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Lord of the Rings cryptocurrency taken to task by JRR Tolkien's estate

UNSPECIFIED - APRIL 06: In this screengrab, Andy Serkis (as Gollum) participates in a tribute to Peter Jackson, winner of the VES Lifetime Achievement Award, during the 19th Annual VES Awards Gala on April 06, 2021. (Photo by VES 2021 via Getty Images)
Gollum, the character played and voiced by Andy Sekis, from JR Tolkien's 'The Lord of the Rings' trilogy. (Photo by VES 2021 via Getty Images)

A cryptocurrency named after the legendary writer JRR Tolkien has been taken to task by "The Lord of the Rings" author's estate.

The new digital coin "JRR Token" was first launched in August 2021. At the time a Twitter account linked to the token had tweeted: "Saruman [sic] was trying to unify Middle Earth under centralized rule where as the fellowship wanted decentralization. Cryptocurrency is literally a decentralized network…"

According to The Verge, the website and video said that "Tokenites" — owners of the token — would earn more of that currency as more people join the network. It also said that a portion of every transaction would be added to a "liquidity pool".

The estate says the product infringed its trademark rights to the JRR Tolkien name and made other use of the intellectual property in JRR Tolkien’s world-famous works.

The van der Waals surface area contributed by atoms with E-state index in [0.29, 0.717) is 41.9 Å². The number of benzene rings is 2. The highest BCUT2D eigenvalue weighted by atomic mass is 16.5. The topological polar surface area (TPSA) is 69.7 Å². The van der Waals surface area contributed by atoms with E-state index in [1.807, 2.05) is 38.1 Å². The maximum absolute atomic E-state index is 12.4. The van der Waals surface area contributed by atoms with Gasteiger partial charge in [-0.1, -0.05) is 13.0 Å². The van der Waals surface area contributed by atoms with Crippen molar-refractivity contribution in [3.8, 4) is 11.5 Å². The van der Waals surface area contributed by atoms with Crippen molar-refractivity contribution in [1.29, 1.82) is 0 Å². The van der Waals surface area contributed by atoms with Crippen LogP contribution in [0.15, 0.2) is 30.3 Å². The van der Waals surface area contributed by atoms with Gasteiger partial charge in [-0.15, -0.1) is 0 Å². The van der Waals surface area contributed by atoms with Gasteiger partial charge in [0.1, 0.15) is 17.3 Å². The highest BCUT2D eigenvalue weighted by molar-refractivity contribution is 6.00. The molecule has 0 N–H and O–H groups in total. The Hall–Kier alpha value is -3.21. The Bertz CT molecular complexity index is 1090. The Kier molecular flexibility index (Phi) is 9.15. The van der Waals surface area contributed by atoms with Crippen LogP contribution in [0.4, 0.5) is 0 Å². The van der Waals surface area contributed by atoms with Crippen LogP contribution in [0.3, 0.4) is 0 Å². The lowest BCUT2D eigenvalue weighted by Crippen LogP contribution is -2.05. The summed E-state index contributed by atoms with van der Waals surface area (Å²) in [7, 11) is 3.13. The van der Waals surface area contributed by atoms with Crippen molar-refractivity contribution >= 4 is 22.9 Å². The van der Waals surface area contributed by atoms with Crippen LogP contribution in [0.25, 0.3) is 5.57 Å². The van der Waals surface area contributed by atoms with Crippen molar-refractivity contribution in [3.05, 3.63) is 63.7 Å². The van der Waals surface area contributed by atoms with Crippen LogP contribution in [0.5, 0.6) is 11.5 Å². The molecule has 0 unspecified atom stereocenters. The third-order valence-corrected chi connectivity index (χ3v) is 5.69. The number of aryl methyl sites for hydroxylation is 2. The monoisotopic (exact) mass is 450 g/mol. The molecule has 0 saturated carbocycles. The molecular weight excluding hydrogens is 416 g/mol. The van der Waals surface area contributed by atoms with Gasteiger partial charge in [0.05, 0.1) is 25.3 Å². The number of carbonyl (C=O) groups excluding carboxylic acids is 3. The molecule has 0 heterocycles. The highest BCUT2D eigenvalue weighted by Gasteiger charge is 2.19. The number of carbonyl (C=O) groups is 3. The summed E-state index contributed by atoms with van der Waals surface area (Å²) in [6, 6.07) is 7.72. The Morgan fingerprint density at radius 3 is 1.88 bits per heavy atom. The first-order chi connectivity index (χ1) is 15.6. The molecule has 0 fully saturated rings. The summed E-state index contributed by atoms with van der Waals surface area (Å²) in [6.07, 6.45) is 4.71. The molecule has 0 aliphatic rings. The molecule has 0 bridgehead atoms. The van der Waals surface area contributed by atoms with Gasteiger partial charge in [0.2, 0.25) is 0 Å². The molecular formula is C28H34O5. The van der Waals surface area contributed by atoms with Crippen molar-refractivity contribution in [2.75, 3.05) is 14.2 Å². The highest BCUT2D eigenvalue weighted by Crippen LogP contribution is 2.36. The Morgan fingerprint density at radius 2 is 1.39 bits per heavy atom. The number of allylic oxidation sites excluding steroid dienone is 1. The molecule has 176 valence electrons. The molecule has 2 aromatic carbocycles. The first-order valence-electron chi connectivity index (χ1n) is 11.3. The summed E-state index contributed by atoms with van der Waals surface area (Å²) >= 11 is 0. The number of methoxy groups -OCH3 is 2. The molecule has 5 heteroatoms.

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The estate has recovered the domain name <> via the World Intellectual Property Organization (WIPO) arbitration procedure, with the developer unsuccessfully opposing the claim.

Action from the estate also stopped the developer operating under the offending name and made it delete the infringing content from all relevant websites and social media accounts.

As such, the Twitter account has now been deactivated, with marketing materials such as videos removed from the internet.

The developer, based in the United States, has paid the Estate’s US and UK legal costs in an undisclosed sum.

“The Tolkien Estate is vigilant in preventing unauthorised parties from taking advantage of the JRR Tolkien name and the content of JRR Tolkien’s literary works," said the estate’s solicitor, Steven Maier, acting in the US.

"This was a particularly flagrant case of infringement, and the Estate is pleased that it has been concluded on satisfactory terms.”

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The estate has recently taken legal action against other providers of tourist services, accommodation, and merchandise making unauthorised use of the Tolkien and JRR Tolkien names.

This is the latest of example of a cryptocurrency running afoul of a global brand. Earlier in November a token inspired by the hugely popular South Korean Netflix (NFLX) series "Squid Game" turned out to be a scam, with its developers reportedly making off with around $3.4m (£2.5m).

The currency, called Squid, marketed itself as a "play-to-earn cryptocurrency", where people can earn more tokens in online games, which can be exchanged for other cryptocurrencies or national currencies. It was sold as a way to play an upcoming online game based on the series.

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